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Are Your Utility Personnel Trained for a Major Emergency?

Posted by Conner Wege on Aug 16, 2019

Preparing wastewater systems for both natural and human-caused disasters can preserve resources, protect communities and save lives. A key part of this preparation is training your utility employees to respond to emergencies. Both during and after a crisis, wastewater utilities and their workers have a responsibility to take action.

In 2003 President George W. Bush enacted Homeland Security Presidential Directive/HSPD-5 and tasked the Department of Homeland Security with developing and administering a comprehensive National Incident Management System (NIMS). The goal of NIMS was to enhance the U.S.’s ability to respond to national incidents—from terrorist attacks to tornadoes—by establishing a single approach to managing domestic incidents at all jurisdictional levels regardless of cause, size or complexity.

ICS Image

At its foundation, NIMS promotes mutual aid by allowing state, territorial, local and community-based organizations, including public, non-governmental and private organizations (such as utilities), to work together in first response. To further regulate cohesive national action, NIMS also incorporated the existing Incident Command System (ICS) structure, which outlines a standardized approach to the command, control and coordination of emergency response.

As a companion directive to HSPD-5, Presidential Policy Directive/PPD-8, also known as “The National Preparedness” goal, was created to strengthen the systematic preparations for threats ranging from acts of terrorism to natural disasters. Under PPD-8, all public works personnel, including wastewater operators, are named as first responders during emergency situations along with firefighters, police officers and other public safety officials. During an incident such as an earthquake, a utility plays two main roles in the response:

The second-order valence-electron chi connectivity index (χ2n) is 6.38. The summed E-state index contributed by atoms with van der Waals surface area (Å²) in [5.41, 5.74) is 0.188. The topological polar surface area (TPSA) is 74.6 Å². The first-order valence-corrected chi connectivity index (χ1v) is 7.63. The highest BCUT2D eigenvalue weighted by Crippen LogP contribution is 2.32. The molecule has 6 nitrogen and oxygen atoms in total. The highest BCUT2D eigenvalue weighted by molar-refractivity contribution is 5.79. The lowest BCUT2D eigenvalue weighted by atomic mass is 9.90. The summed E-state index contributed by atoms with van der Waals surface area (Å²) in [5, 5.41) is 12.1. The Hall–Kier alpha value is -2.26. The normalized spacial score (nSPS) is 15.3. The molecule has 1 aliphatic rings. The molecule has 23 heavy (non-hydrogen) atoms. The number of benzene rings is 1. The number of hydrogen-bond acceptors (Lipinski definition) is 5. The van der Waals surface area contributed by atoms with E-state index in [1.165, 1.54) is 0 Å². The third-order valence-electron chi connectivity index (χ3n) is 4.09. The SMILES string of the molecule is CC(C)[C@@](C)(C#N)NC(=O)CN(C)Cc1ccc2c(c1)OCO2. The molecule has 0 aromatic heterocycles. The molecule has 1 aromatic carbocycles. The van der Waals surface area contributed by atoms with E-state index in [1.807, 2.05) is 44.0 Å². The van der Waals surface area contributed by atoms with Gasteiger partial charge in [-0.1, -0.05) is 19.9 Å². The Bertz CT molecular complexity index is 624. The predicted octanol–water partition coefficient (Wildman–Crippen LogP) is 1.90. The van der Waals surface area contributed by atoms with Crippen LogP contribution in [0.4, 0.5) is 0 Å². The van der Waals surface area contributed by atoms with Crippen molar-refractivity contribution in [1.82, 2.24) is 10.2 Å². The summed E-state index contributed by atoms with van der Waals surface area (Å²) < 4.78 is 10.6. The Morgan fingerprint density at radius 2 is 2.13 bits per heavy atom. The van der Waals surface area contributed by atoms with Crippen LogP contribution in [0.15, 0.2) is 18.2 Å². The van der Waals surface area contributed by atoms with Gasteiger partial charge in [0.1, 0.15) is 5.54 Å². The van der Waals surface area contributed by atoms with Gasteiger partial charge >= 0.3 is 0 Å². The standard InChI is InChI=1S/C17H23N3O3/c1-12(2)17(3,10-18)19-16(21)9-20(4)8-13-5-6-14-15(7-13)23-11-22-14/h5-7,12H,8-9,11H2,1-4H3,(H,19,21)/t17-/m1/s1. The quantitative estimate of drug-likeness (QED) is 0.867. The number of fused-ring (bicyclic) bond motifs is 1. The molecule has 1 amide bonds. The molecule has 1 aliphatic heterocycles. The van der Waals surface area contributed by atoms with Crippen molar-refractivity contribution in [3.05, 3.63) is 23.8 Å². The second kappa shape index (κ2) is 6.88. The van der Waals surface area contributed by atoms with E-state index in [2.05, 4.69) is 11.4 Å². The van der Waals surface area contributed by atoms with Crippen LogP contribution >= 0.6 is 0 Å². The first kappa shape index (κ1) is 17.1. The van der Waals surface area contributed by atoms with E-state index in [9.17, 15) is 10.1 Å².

• It manages the direct effects of the incident on utility operations by directing utility response and recovery actions. 
  • It supports the overall local community Emergency Operations Center (EOC) by coordinating the utility response with the overall local community EOC action plan objectives and priorities.

As a utility provider, you should prioritize not only a comprehensive system ERP, but also employee training in basic ICS and NIMS. FEMA recommends that everyone involved in emergency management should take the baseline curriculum courses IS-700 NIMS, An Introduction and ICS-100 Introduction to the Incident Command System. The protocols covered in these training courses provide a richer understanding of roles and responsibilities during preparedness, response and recovery activities. 

To learn more about having your team NIMS and ICS trained, click here.

To learn more about what your system can do to plan for a crisis, read our Emergency Response and Disaster Planning for Wastewater Operators white paper. 

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Topics: White Paper Emergency Planning

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